Under Lingenfelter’s second cause of action, he requested that the district court issue a declaratory judgment that Rule 14 violated the Nebraska Constitution’s equal protection and due process clauses. He claimed that because the rule was arbitrary and capricious, it violated his rights to due process. The district court ruled that the District’s rules had a purpose of responding to recent drought conditions, and therefore they could not be arbitrary.

Lingenfelter appealed all of the district court’s decisions to the Nebraska Supreme Court, arguing the district court failed to estop the District’s cease-and-desist order, erroneously found his land to not be irrigated acres, and misunderstood his arbitrary and capricious argument, among other procedural complaints.

Lingenfelter argued to the Court that under the APA, the district court should have viewed the evidence in favor of the plaintiff and estopped the District’s cease-and-desist order.   To this point, Lingenfelter stated that if the district court had viewed the evidence in his favor then it would have understood his meeting with a District staff member as a confirmation that he could irrigate the Dunaway Farm with water from the Rehfeld Farm.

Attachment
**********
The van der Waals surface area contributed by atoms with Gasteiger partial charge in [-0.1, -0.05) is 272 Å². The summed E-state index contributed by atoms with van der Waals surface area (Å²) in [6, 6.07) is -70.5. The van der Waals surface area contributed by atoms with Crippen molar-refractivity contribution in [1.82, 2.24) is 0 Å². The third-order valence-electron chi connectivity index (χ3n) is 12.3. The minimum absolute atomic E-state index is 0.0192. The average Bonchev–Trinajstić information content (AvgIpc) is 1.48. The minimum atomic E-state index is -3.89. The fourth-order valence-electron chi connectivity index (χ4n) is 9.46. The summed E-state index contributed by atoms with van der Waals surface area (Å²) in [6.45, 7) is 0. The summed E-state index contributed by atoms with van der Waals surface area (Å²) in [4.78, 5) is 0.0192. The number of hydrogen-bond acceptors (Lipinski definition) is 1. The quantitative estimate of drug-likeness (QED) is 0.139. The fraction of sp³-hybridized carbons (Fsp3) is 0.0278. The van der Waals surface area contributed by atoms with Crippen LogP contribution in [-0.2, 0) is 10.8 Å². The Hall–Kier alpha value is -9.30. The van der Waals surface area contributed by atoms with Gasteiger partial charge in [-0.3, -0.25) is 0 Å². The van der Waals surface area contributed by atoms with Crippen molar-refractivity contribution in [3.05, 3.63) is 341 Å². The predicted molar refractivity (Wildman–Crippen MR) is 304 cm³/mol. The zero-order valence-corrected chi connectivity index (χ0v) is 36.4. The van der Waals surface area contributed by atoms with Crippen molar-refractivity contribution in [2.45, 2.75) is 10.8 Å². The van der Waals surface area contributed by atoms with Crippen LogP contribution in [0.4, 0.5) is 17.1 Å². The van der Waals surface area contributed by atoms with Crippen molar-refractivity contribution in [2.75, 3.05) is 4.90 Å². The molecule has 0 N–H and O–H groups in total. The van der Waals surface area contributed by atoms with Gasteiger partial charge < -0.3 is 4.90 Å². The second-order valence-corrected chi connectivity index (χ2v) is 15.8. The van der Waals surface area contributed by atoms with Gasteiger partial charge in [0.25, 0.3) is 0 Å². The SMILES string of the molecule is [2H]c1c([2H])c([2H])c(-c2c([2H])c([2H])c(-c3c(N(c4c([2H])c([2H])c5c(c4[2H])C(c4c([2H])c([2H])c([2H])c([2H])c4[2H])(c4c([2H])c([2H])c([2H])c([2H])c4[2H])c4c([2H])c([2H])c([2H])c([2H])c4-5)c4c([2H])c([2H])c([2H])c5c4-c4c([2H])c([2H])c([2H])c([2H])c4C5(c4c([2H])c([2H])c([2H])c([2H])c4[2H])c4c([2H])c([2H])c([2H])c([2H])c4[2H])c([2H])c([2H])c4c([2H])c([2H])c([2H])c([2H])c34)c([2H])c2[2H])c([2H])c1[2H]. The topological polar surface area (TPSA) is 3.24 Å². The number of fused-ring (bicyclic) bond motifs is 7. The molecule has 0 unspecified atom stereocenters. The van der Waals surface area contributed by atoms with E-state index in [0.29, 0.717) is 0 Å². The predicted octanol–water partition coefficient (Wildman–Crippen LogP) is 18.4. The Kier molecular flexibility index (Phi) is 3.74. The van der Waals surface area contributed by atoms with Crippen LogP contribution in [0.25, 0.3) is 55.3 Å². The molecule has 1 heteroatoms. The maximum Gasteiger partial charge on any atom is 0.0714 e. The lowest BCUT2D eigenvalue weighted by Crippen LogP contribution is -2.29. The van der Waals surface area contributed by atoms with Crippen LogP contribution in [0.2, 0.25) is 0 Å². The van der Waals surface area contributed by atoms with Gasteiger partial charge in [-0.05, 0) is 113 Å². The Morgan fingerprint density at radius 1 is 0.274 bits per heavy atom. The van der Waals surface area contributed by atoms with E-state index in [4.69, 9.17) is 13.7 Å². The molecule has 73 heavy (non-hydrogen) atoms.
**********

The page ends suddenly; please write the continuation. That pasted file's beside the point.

The Court disagreed and stated that because this was an administrative appeal, rather than a complaint to a district court, that the APA did not require the district court to view evidence in favor of the plaintiff. The Court also found that because Lingenfelter’s belief that he could irrigate the Dunaway Farm using water from Rehfeld Farm was contradicted, the district court properly abstained from finding in his favor under Nebraska case law.

The Court also upheld the District’s decision not to apply one of the two irrigation classifications, Historically Irrigated Acres and New Groundwater Irrigated Acres, to Lingenfelter’s land. The Court concluded that because the District chose to not apply one of the designations to the land, it was likely forcing irrigators to seek certification so that it could ensure the water would be used properly. Furthermore, Lingenfelter never offered any evidence that his land had been irrigated between 1999 and 2008. Therefore, the District’s decision was consistent with rules that prohibited New Groundwater Irrigated Acres and prevented any land that was not certified or Historically Irrigated from being irrigated.

The Court also addressed Lingenfelter’s request under the APA for a declaratory judgment that Rule 14 was arbitrary and capricious, and therefore unconstitutional. The Court first noted that causes of action under the APA’s declaratory judgment provision only apply to agencies. The APA’s declaratory judgment provision was inapplicable here because NRDs were not agencies, but rather statutorily created as political subdivisions. Therefore, Lingenfelter could not use the APA to request a declaratory judgment against the District.